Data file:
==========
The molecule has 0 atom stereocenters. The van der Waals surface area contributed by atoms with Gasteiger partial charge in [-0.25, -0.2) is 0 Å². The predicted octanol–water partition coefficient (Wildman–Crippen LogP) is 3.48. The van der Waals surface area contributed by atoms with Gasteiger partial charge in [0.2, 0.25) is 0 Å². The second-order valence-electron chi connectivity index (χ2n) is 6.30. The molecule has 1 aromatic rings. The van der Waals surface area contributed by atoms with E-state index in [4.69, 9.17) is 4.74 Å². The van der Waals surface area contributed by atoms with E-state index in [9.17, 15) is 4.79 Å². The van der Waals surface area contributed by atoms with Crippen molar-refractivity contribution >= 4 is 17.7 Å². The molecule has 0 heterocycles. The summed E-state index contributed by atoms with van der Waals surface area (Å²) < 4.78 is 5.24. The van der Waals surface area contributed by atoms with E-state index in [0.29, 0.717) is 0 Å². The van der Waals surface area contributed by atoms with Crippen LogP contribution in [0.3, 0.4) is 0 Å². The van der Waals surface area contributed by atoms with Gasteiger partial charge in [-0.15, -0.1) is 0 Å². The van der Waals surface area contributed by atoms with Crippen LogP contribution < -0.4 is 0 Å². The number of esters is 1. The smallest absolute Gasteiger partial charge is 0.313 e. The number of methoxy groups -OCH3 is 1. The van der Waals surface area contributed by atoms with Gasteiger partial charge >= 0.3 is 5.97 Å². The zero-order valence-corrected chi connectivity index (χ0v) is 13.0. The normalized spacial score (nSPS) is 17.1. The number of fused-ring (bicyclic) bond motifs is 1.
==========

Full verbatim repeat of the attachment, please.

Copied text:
The molecule has 0 atom stereocenters. The van der Waals surface area contributed by atoms with Gasteiger partial charge in [-0.25, -0.2) is 0 Å². The predicted octanol–water partition coefficient (Wildman–Crippen LogP) is 3.48. The van der Waals surface area contributed by atoms with Gasteiger partial charge in [0.2, 0.25) is 0 Å². The second-order valence-electron chi connectivity index (χ2n) is 6.30. The molecule has 1 aromatic rings. The van der Waals surface area contributed by atoms with E-state index in [4.69, 9.17) is 4.74 Å². The van der Waals surface area contributed by atoms with E-state index in [9.17, 15) is 4.79 Å². The van der Waals surface area contributed by atoms with Crippen molar-refractivity contribution >= 4 is 17.7 Å². The molecule has 0 heterocycles. The summed E-state index contributed by atoms with van der Waals surface area (Å²) < 4.78 is 5.24. The van der Waals surface area contributed by atoms with E-state index in [0.29, 0.717) is 0 Å². The van der Waals surface area contributed by atoms with Crippen LogP contribution in [0.3, 0.4) is 0 Å². The van der Waals surface area contributed by atoms with Gasteiger partial charge in [-0.15, -0.1) is 0 Å². The van der Waals surface area contributed by atoms with Crippen LogP contribution < -0.4 is 0 Å². The number of esters is 1. The smallest absolute Gasteiger partial charge is 0.313 e. The number of methoxy groups -OCH3 is 1. The van der Waals surface area contributed by atoms with Gasteiger partial charge >= 0.3 is 5.97 Å². The zero-order valence-corrected chi connectivity index (χ0v) is 13.0. The normalized spacial score (nSPS) is 17.1. The number of fused-ring (bicyclic) bond motifs is 1.